Let us draw near with confidence to the throne of grace, so that we may receive mercy and find grace to help in time of need.
Let me give you three insights you can cling to during times of suffering. First of all, God is in control of every circumstance in your life. If you ever have difficulty believing that, look at the prayer of the church leaders in Acts 4:27-28. Referring to the crucifixion of Jesus Christ, they said, “For truly in this city there were gathered together against Your holy servant Jesus, whom You anointed, both Herod and Pontius Pilate, along with the Gentiles and the peoples of Israel, to do whatever Your hand and Your purpose predestined to occur.” Who was responsible for the crucifixion? Yes, it was Pilate, Herod, and other people, but ultimately, those people were simply pawns in the hand of God to do what He had predetermined would happen. If God is willing to take responsibility for the torture and murder of His own Son, He is willing to take responsibility for the suffering in your life right now. He is in control.
Second, God understands your suffering. Jesus Christ knows what it is like to be rejected by your family. He knows what it is like to be betrayed by your friends. He knows what it is like to stand over the grave of a loved one. He knows because He experienced those things Himself. And He says to us, “Even though I planned these events in your life and I know there is going to be a good outcome, I still hurt when you hurt.” If Jesus knows the outcome, how can He empathize with us? Bryan Chapell explained it this way: “I have watched Jimmy Stewart’s ‘It’s a Wonderful Life’ dozens of times. . . . I know that George Bailey’s friends will rally around him, that Zuzu will get well, and that Clarence will get his wings. . . . Still, my knowledge of what will happen does not keep the tears from my eyes when a grieving and drunken pharmacist damages the young George’s ears, when Mr. Martini ends up in the gutter, and when Donna Reid tells Jimmy Stewart to go away. Despite the good to come, the tragedy is still tragic in the present.” Though Jesus knows the outcome, He still hurts with us. Hebrews 4:15-16 says, “For we do not have a high priest who cannot sympathize with our weaknesses, but One who has been tempted in all things as we are, yet without sin. Therefore let us draw near with confidence to the throne of grace, so that we may receive mercy and find grace to help in time of need.”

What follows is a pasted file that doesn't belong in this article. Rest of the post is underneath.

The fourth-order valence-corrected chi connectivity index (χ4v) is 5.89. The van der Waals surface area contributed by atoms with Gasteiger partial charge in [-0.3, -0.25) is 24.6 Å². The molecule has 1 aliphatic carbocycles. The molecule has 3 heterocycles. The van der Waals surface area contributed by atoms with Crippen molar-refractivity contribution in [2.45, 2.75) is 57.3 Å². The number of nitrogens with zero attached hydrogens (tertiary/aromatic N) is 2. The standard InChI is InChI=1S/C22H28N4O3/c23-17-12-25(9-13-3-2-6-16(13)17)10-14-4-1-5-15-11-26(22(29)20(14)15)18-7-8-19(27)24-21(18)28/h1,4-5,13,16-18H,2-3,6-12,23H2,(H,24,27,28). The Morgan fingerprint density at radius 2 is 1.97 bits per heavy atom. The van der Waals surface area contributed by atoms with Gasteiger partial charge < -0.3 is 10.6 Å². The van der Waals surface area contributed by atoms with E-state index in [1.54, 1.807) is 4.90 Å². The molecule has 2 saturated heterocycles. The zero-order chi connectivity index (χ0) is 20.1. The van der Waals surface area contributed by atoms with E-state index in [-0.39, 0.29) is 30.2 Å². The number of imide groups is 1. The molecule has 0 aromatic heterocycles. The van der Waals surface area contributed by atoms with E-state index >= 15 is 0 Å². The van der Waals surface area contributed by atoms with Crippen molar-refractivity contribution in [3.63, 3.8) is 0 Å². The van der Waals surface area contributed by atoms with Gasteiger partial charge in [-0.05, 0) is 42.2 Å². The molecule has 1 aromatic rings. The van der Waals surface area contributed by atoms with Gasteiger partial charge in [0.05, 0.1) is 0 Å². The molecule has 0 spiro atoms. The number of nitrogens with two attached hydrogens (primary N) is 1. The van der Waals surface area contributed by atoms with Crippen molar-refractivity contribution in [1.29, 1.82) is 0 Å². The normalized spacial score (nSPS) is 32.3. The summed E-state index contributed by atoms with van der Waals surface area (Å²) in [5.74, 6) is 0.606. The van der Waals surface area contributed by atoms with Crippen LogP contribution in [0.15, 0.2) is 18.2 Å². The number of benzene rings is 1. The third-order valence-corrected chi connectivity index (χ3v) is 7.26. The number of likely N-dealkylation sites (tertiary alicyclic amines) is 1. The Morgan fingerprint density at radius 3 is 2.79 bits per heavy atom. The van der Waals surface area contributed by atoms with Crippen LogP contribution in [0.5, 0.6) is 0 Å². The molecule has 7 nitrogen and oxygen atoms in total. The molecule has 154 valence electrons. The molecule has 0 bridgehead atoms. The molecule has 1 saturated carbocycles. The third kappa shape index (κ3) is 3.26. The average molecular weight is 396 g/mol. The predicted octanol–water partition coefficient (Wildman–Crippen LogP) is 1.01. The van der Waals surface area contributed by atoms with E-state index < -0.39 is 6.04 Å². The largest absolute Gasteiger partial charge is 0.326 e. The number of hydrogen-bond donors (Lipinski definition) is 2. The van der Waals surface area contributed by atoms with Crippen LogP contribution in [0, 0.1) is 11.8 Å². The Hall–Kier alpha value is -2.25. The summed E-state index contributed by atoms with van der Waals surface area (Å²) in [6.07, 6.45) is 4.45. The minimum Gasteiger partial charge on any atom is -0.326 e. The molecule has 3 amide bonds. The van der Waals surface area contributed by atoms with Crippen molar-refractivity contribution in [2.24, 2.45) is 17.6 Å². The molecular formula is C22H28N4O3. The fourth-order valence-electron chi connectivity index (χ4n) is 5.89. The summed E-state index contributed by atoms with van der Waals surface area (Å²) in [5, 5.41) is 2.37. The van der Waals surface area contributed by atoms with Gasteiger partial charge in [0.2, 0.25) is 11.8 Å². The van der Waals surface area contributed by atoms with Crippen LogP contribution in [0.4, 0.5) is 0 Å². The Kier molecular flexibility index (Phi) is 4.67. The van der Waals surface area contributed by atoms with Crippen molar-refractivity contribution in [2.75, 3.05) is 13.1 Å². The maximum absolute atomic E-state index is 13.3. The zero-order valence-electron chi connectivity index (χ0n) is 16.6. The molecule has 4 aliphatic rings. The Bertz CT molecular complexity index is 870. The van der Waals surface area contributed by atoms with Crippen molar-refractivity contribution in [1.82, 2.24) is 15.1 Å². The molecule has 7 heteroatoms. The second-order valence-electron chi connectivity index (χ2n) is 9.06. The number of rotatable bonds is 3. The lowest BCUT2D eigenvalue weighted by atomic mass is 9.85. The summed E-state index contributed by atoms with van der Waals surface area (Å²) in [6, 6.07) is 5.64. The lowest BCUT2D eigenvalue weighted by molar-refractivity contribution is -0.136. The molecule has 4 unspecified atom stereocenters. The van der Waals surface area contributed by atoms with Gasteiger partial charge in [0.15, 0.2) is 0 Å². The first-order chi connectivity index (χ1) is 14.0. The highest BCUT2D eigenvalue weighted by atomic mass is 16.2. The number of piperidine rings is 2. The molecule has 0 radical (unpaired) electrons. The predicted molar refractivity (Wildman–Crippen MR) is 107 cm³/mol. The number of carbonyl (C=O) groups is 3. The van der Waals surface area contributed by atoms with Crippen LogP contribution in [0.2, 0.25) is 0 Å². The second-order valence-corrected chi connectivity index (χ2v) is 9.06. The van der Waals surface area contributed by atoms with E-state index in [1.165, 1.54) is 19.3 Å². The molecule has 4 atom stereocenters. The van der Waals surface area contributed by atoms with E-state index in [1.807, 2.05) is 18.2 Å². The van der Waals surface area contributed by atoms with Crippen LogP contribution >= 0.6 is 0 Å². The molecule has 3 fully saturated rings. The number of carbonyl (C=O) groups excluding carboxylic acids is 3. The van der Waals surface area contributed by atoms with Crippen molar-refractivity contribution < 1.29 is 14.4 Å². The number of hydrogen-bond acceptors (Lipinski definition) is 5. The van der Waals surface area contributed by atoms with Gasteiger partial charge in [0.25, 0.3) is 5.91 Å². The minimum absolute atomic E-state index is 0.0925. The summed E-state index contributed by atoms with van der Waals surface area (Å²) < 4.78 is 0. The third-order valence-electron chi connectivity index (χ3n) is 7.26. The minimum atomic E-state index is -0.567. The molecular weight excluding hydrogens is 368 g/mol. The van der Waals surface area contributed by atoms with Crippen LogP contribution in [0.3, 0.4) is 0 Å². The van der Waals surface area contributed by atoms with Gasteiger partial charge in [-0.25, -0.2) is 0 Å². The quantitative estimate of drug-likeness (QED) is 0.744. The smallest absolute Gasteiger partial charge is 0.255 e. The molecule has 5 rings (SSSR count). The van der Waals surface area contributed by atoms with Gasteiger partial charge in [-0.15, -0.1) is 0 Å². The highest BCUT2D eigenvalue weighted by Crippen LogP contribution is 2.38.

Finally and most importantly, God has not yet revealed the final chapter of your story. Had Jesus’s story ended on that Friday afternoon when He died on the cross, His life truly would have been a great tragedy. But on Sunday morning, God released His Son from the jaws of death. Suddenly a great tragedy was turned into a great triumph. The same is true for you. If you are going through a time of suffering, remember that the final chapter of your life has not yet been revealed. As S. M. Lockridge famously preached, “It’s Friday, but Sunday’s coming!”
Today’s devotion is excerpted from “Healing Words For Hurting Hearts” by Dr. Robert Jeffress, 2008.
Bryan Chapell, “The Hardest Sermons You’ll Ever Have To Preach” (Grand Rapids, MI: Zondervan, 2011), 77.
Scripture quotations taken from the (NASB®) New American Standard Bible®, Copyright © 1960, 1971, 1977, 1995 by The Lockman Foundation. Used by permission. All rights reserved. www.lockman.org.